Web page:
3. If there were openly gay members, what, if anything, would happen when your heterosexual son were hit-on by one or more of them? Slept in the same tent with him? Saw two gay members in overt emotional behavior?

    • Every boy knows what behaviors are inappropriate in Scouting. We also don’t let the boys bring their girlfriends on campouts.

    • Youth Protection guidelines are very specific on what is proper behavior and inappropriate. My question is, if you abide by these fundamental tenants then why do you need a ban at all? It is because gay men can’t biologically reproduce together, and that would mean less Mormon babies to give their tithe to the cult.

  4. Why is no one going after the Baptists for not allowing Jews as members? Or, Jews, not allowing Baptists into membership? Or, Muslims not allowing infindels into their membership? Would any religion accept a non-believer into membership? Aren’t they also discriminating?

    • they do all the time! I have never seen a church (and I have worked at many all over the country of many denominations) exclude anyone.

  5. Unfortunately, politics, religion and common sense are not always joined hand in hand. My goal is to enjoy my kid and teach her as many life skills as possibly to help them through life and prepare them for a time when I am not around to help. In a time where schools are now focused on teaching kids just enough to get by for graduation, children cannot cook or sew or swing a hammer. If navigation through life was based on a game system controller, then we have highly skilled children.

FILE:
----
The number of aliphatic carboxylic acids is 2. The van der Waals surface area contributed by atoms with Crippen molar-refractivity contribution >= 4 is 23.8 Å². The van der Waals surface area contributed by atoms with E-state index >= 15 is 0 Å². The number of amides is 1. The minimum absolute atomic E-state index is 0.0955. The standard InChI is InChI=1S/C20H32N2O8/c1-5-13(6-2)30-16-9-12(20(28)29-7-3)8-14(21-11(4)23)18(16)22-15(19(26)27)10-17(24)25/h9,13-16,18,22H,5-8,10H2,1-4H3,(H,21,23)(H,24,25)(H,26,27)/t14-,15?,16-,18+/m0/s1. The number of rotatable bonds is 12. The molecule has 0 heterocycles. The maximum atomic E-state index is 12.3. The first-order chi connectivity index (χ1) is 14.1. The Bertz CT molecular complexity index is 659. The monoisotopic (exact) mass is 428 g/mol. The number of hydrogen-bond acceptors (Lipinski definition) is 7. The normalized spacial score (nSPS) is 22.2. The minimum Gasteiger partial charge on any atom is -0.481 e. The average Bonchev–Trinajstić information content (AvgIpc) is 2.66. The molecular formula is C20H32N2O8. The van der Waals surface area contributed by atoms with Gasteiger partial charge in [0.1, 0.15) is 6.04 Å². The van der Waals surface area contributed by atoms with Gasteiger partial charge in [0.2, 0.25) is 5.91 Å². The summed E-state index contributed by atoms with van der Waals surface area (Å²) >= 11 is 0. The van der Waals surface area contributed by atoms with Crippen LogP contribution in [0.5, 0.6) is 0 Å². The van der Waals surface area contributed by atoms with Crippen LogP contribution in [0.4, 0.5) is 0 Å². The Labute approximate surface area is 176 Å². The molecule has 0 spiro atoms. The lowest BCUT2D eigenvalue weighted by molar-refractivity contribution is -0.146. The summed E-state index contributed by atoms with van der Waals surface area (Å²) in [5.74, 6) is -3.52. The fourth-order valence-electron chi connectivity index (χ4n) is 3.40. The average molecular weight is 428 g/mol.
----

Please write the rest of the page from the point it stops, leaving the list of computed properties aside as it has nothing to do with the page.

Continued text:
In order for our children to learn skills and develop social skills, then need structured groups like Boy/Girl Scouts. The drawback to that is that we have to sacrifice our political and social beliefs for the the sake of our children’s learning. Bigotry and racism can and will be found in every social group. Just some are hidden as others are very vocal.

    A shame we just can’t wipe the slate clean and start society over again.

  6. Just curious, but I have never been to any event (other than Jambo) where a troop chartered by an LDS temple has participated. Not only that, but never seen a leader at a roundtable; never a Silver Beaver dinner, and in the OA? Maybe they should really try to be part of the program before hijacking it (or do what most churches do… have a youth ministry; oh wait… its not a church. its a cult). At some point the BSA has to decide if the price tag on their morality has come at too high a cost; a destruction of the program itself.

  7. This has been a HUGE issue for me of late. I am an Eagle Scout and very thankful to the program. Scouting taught me the leadership, management skills and crisis management that has made me a successful Broadway stage manager. However I have a hard time trying to justify bigotry of any kind especially when, in all honesty, it goes against the Scout Oath and Law.

    Its really hit home because I have taken over as Cubmaster of my son’s pack. We have not had any direct conflict and I have even recruited boys with lesbian parents. There is no doubt in my mind that if my pack forced the issue with me I would be out there before they could finish the sentence but I have had a hard time justify still participating in a program that, as a policy, teaches hate. This issue is on my mind everyday and was hit a little closer to home yesterday when I had to explain to my 7 year old son why we could not go to Chick-fil-A and I thought “but what if he knew about the BSA BS??”

    I plan to give the best and most inclusive program possible because I think the core of the program has a lot to give.